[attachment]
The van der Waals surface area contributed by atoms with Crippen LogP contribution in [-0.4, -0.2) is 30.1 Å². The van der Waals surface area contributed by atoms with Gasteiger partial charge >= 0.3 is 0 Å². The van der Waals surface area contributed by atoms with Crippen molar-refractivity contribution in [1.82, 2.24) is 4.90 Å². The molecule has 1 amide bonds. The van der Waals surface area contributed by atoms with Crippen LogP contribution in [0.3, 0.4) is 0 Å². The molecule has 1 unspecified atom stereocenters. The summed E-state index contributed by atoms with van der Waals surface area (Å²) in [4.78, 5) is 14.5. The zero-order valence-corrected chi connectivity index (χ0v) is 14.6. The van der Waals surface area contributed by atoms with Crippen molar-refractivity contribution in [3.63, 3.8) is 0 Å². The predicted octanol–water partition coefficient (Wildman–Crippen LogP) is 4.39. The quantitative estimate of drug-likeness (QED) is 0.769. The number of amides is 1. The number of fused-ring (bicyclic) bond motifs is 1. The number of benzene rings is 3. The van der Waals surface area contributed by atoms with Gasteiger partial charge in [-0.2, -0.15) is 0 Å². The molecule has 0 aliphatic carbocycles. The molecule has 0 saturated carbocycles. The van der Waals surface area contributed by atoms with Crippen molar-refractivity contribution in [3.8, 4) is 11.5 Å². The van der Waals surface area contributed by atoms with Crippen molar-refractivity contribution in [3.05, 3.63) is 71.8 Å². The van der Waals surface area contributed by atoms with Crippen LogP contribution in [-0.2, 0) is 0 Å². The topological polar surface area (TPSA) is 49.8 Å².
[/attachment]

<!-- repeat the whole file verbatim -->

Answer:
The van der Waals surface area contributed by atoms with Crippen LogP contribution in [-0.4, -0.2) is 30.1 Å². The van der Waals surface area contributed by atoms with Gasteiger partial charge >= 0.3 is 0 Å². The van der Waals surface area contributed by atoms with Crippen molar-refractivity contribution in [1.82, 2.24) is 4.90 Å². The molecule has 1 amide bonds. The van der Waals surface area contributed by atoms with Crippen LogP contribution in [0.3, 0.4) is 0 Å². The molecule has 1 unspecified atom stereocenters. The summed E-state index contributed by atoms with van der Waals surface area (Å²) in [4.78, 5) is 14.5. The zero-order valence-corrected chi connectivity index (χ0v) is 14.6. The van der Waals surface area contributed by atoms with Crippen molar-refractivity contribution in [3.63, 3.8) is 0 Å². The predicted octanol–water partition coefficient (Wildman–Crippen LogP) is 4.39. The quantitative estimate of drug-likeness (QED) is 0.769. The number of amides is 1. The number of fused-ring (bicyclic) bond motifs is 1. The number of benzene rings is 3. The van der Waals surface area contributed by atoms with Gasteiger partial charge in [-0.2, -0.15) is 0 Å². The molecule has 0 aliphatic carbocycles. The molecule has 0 saturated carbocycles. The van der Waals surface area contributed by atoms with Crippen molar-refractivity contribution in [3.8, 4) is 11.5 Å². The van der Waals surface area contributed by atoms with Crippen molar-refractivity contribution in [3.05, 3.63) is 71.8 Å². The van der Waals surface area contributed by atoms with Crippen LogP contribution in [-0.2, 0) is 0 Å². The topological polar surface area (TPSA) is 49.8 Å².